In a world that just pukes injustice all over itself, what on earth does it matter if I am such an Ass? in times of inner and outer world messiness, I both hate and incessantly ask this question. It makes me think of Parker Palmer’s idea of “the tragic gap”* (see footnote, but roughly: “gap” between reality and possibility, between “corrosive cynicism and irrelevant idealism”; “tragic” because it will never ever close). It’s nice for a moment because he says that’s where Gandhi and Mother Teresa et al lived…but my thought, mid-flail, of “ohh, it’s the tragic gap thing again” is quickly followed by “ugggggh, fuck the fucking tragic gap!” which is how we can all tell that I am, you know, Really Not There Yet.
So I flail about, and read, and watch, and cry, and fume, and flail-read-watch-cry-fume, around and around, until I get to talk with a good Beloved Other, like maybe you.
Here is some of what I have turned to for help this month, in addition to many belovedly beloved others:
When the Levees Broke (2006) and If God Is Willing and Da Creek Don’t Rise (2010). I was in and out of the country during Hurricane Katrina and much of the aftermath, and I never educated myself enough–I never even watched When the Levees Broke. It put me in the kind of pain I need to be in if I’m to move towards the possibility of doing better–really move. If God Is Willing and Da Creek Don’t Rise was made five years after and checks in with the same people.
“How Orange Is the New Misrepresents Women’s Federal Prison and Why It Matters” : I think we are better off with this show than without it for a lot of identity-representation reasons, but we gotta know this stuff too. i.e….six in 10 women in real federal prison are there for nonviolent drug crimes. For every woman who has committed murder there are 99 drug offenders….in real federal prison four in five women have children, and over half have kids under 18….62 percent of all women in federal prison suffer mental health problems.
And speaking of who gets incarcerated…good stories this week on who gets elected as prosecutors and thus decides “when to pursue criminal charges, which charges to file, and if they will carry prison time”. ColorLines: Of the 2,437 elected prosecutors serving in jurisdictions around the country last summer when the survey was conducted, just 4 percent are men of color, only 1 percent are women of color, and white men account for fully 79 percent (while only accounting for 31 percent of the total population). And 60 percent of states have zero black elected prosecutors. The only state where white men make up less than half of the prosecutors is New Mexico. Good NPR story too (5 min).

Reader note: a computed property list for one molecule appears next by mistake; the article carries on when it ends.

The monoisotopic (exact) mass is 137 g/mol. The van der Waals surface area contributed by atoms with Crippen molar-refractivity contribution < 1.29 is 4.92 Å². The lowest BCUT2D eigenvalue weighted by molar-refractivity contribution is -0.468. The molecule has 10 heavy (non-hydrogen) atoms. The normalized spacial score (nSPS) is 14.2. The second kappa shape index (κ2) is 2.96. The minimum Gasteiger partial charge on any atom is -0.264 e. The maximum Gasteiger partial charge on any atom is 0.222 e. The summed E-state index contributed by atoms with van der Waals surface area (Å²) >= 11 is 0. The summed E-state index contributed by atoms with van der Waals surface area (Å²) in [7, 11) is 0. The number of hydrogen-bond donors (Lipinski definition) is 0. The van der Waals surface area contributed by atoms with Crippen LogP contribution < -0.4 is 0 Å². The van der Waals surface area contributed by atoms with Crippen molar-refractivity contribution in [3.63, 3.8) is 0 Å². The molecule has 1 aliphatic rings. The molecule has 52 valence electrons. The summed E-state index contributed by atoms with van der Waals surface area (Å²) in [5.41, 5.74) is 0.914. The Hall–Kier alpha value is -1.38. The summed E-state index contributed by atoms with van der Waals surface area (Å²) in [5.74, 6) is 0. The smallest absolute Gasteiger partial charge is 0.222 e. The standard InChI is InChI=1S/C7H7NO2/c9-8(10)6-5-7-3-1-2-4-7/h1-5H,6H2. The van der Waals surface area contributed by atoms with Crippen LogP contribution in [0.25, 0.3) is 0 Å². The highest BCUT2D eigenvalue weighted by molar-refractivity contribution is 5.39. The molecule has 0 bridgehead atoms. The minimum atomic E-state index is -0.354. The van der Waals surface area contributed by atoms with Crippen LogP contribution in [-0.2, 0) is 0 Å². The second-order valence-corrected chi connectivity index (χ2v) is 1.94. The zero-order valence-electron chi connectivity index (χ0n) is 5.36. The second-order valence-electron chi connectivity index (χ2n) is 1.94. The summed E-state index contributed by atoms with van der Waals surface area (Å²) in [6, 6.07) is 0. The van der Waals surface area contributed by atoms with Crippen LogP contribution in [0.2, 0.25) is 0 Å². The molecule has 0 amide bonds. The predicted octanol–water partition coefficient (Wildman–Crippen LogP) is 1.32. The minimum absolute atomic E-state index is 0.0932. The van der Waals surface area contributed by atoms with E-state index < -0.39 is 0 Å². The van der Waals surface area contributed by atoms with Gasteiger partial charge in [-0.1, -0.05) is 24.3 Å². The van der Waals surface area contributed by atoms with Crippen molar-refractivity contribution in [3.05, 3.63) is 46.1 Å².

Jeff Chang, who wrote Who We Be (also recommended), started as a hip-hop journalist and I’m not even all the way through Can’t Stop Won’t Stop: A History of the Hip-Hop Generation but I have to recommend it right now, because what if you are looking for a good book?! It’s amazing. It’s grounded in the political context and consciousness that shaped the late 70s-early 80s Bronx emergence of hip-hop, and I can hardly put it down. AND: Jeff Chang has a Spotify playlist for each chunk and that is an incredible gift (here’s the first–and here’s Chang‘s profile where you can find the rest). Two movies also came to my attention via this book: Style Wars (documentary–on YouTube) and Wild Style (not documentary, but the cast is the people who were doing what the movie was about at the time. Fab 5 Freddy!! Stream-rentable on Amazon Prime). They are both an hour-ish. I learned a lot. I’d read the beginning of the book first though so you know who everyone is and care about their futures.
No Logo by Naomi Klein. Written right before “globalization”… globablized. Prescient and still madly informative. Also, will make you start shopping at thrift stores.